Tampa Bay vs Tennesee Titans
Suspended Jameis Winston showed why he’s still the best quarterback on the roster with his 13 for 18 performance, putting up a stout 226 yards and 2 TDs. DeSean Jackson and Mike Evans both saw down the field targets as their 4 combined cathes went for over 100 yards.
On a more concerning note, rookie running back Ronald Jones continues to lose ground to incumbent starter Peyton Barber as he managed only 2 yards on 4 carries. It’s been a bit of a slow start to his NFL career as he continues to make headlines for a lack of pass protection and efficiency. Peyton Barber is seeming like a more consistent weapon in the backfield. At their current ADP, you should be targeting Barber in redraft leagues.
On the other side of the football, Mariota wasn’t asked to do as much, but his 80 yards on 4 completions wasn’t too shabby.
In the absence of Corey Davis and Rishard Matthews, it was Taywan Taylor that garnered all the attention as he took his 4 receptions for 95 yards and a TD. If Matthews is forced to miss time, Taylor could be a nice deep sleeper target, or waiver wire add if you drafted early.
Unfortunately, not much headway was made in the running game as both Dion Lewis and Derrick Henry were ineffectual again with neither one doing much on the ground. While it’s mostly a blip on the radar, it’s a backfield I have highlighted as one to avoid. Aside from Lewis in PPR leagues, this backfield is one that I’m not keen to take a chance on at their current ADPs.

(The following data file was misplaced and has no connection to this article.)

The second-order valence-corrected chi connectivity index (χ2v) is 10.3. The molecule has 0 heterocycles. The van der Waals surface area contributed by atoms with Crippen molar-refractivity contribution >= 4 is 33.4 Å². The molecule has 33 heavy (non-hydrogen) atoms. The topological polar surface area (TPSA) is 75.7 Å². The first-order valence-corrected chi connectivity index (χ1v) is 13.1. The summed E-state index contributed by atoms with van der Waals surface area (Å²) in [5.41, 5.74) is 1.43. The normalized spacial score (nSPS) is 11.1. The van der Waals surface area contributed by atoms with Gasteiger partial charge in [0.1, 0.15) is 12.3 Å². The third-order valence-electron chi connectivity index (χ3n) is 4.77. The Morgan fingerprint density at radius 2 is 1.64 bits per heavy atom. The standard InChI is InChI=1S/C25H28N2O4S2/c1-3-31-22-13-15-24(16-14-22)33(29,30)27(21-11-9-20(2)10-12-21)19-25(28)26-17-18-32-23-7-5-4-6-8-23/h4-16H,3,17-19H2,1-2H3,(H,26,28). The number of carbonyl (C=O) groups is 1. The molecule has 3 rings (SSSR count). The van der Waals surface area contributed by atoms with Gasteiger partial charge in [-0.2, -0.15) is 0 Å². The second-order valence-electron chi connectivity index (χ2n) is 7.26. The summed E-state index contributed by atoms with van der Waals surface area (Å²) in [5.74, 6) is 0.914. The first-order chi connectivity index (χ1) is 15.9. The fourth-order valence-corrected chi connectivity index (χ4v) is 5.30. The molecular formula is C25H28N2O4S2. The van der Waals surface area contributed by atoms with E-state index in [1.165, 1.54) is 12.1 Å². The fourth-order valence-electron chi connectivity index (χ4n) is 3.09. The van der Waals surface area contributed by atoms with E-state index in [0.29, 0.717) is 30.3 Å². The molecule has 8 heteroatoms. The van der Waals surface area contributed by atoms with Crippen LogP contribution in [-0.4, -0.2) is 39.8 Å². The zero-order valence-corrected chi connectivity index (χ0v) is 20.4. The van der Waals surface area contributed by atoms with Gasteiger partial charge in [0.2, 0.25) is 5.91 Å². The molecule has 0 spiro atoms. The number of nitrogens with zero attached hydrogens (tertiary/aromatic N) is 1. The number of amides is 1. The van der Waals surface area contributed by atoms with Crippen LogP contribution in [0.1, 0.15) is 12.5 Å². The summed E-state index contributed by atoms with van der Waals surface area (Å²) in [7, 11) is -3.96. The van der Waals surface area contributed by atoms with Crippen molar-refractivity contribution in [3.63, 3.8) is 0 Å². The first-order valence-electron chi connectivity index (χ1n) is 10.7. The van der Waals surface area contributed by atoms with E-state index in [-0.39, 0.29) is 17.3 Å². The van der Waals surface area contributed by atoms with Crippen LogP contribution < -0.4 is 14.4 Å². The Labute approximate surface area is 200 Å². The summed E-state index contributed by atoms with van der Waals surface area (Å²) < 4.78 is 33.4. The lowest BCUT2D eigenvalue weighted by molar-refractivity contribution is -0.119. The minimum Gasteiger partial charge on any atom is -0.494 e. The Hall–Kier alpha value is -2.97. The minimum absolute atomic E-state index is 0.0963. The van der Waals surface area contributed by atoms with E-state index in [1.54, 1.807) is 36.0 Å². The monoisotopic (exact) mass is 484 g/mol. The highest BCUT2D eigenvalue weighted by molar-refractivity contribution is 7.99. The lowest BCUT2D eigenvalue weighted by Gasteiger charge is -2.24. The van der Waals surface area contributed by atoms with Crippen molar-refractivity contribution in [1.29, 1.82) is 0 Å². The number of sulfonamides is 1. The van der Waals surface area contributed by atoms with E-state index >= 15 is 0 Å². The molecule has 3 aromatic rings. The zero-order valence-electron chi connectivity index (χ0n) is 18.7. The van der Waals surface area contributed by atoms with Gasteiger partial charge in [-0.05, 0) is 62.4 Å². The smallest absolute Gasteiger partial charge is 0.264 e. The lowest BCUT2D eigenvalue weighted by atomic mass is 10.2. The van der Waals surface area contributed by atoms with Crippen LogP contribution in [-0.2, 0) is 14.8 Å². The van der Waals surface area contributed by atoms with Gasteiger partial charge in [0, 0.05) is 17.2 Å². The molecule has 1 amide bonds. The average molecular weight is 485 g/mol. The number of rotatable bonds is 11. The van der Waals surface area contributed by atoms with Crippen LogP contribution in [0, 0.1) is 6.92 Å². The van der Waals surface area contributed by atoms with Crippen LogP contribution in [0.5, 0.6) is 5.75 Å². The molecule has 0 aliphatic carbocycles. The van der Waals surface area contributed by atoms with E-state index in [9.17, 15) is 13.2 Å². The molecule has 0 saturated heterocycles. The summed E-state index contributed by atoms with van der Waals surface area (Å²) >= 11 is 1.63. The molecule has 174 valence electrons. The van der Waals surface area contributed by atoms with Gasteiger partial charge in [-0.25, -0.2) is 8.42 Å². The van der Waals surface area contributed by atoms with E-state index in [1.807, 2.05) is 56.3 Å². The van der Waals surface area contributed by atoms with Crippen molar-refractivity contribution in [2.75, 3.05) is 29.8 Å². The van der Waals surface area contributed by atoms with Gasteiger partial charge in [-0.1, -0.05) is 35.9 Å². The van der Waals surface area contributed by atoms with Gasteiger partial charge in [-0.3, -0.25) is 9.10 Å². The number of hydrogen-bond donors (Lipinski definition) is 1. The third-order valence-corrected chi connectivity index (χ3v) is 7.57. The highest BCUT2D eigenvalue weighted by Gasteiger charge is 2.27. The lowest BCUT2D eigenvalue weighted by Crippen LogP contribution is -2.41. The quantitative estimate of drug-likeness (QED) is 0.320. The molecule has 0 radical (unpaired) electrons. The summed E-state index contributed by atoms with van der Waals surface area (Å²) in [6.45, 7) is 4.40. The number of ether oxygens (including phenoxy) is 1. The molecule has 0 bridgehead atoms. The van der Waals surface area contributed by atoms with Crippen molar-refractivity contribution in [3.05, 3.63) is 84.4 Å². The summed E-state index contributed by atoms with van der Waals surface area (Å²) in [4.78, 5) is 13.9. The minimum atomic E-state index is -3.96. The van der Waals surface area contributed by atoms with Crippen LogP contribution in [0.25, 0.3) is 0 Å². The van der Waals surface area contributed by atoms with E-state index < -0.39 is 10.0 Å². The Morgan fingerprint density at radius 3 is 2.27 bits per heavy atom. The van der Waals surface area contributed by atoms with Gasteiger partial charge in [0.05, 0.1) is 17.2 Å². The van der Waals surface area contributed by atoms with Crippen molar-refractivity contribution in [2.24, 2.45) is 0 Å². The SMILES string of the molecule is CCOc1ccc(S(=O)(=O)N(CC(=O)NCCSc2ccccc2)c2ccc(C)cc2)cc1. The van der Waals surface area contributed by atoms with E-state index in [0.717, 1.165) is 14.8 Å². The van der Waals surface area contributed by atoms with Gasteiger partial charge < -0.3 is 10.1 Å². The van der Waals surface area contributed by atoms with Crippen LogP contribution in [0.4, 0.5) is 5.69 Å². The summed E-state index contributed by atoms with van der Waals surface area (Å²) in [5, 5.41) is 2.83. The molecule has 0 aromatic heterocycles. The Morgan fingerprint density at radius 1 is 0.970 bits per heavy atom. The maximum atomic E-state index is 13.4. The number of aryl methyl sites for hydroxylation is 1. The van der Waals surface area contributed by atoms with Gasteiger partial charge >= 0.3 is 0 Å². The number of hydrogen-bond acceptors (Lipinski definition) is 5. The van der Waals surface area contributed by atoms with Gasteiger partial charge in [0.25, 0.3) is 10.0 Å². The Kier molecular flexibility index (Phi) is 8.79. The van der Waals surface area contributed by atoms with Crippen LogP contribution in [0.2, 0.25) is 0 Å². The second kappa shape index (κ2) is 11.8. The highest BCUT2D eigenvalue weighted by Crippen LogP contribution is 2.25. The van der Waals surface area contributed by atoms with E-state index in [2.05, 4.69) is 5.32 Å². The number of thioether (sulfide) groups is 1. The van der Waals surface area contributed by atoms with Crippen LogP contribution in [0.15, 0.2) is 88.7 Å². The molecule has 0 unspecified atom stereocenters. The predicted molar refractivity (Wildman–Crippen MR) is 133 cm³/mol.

19. Los Angeles Rams
Following a disappointing 2016, Todd Gurley bounced back in a big way, proving that when given the opportunity, he is one of the best backs in the world. Of course, the Rams surprised across the board, with 2nd year QB Jared Goff taking a massive step forward, and guys like Robert Woods and Cooper Kupp coming up big in the possession game. With a balanced offense and an elite defense, there’s no telling how good this team can be.
Players Worth Drafting: Todd Gurley (ADP 2), Brandin Cooks (ADP 64), Robert Woods (ADP 67), Cooper Kupp (ADP 86), Jared Goff (ADP 127)
This off season saw the Sean McVay led Rams add former first round receiver Brandin Cooks to further bolster the offense. Of course Cooks, who’s been effective in both offenses he’s played in prior to this one, should see a fair share of targets, making both Gurley and Woods regression candidates in terms of targets and yards. Goff should continue to see early QB2 consideration, but it’s unlikely he’ll push into the QB1 territory even with the added weapons; this team is still Gurley’s at the end of the day.
Deep Sleeper: Don’t misconstrue his inclusion as anything other than recognizing the potential. Last season, Tyler Higbee didn’t see enough of the field to be a real difference maker, but 2018 could see more involvement for the Ram’s 2017 second round pick. While this team figures to continue to favor the run game, Cooks’ addition may signal a balancing between the pass and run games, and Higbee offers far pass catching skills than Gerald Everett. As a waiver wire add, he’ll certainly come cheap.
18. Oakland Raiders
What a difference a year makes, as teams who heavily targeted the Oakland Raiders found themselves disappointed as all three of Carr, Cooper, and Marshawn Lynch all severely under performed. With Jon Gruden signed on to coach the team into the future, there are now new questions that need to be answered. Is this team really going to commit heavily to the run game? If so, then why add two potential difference makers to a passing game that only 2 years ago was the toast of the town?
Players Worth Drafting: Amari Cooper (ADP 48), Marshawn Lynch (ADP 56), Jordy Nelson (ADP 94), Derek Carr (ADP 134), Martavis Bryant (ADP 160), Jared Cook (ADP 162), Doug Martin (ADP 177)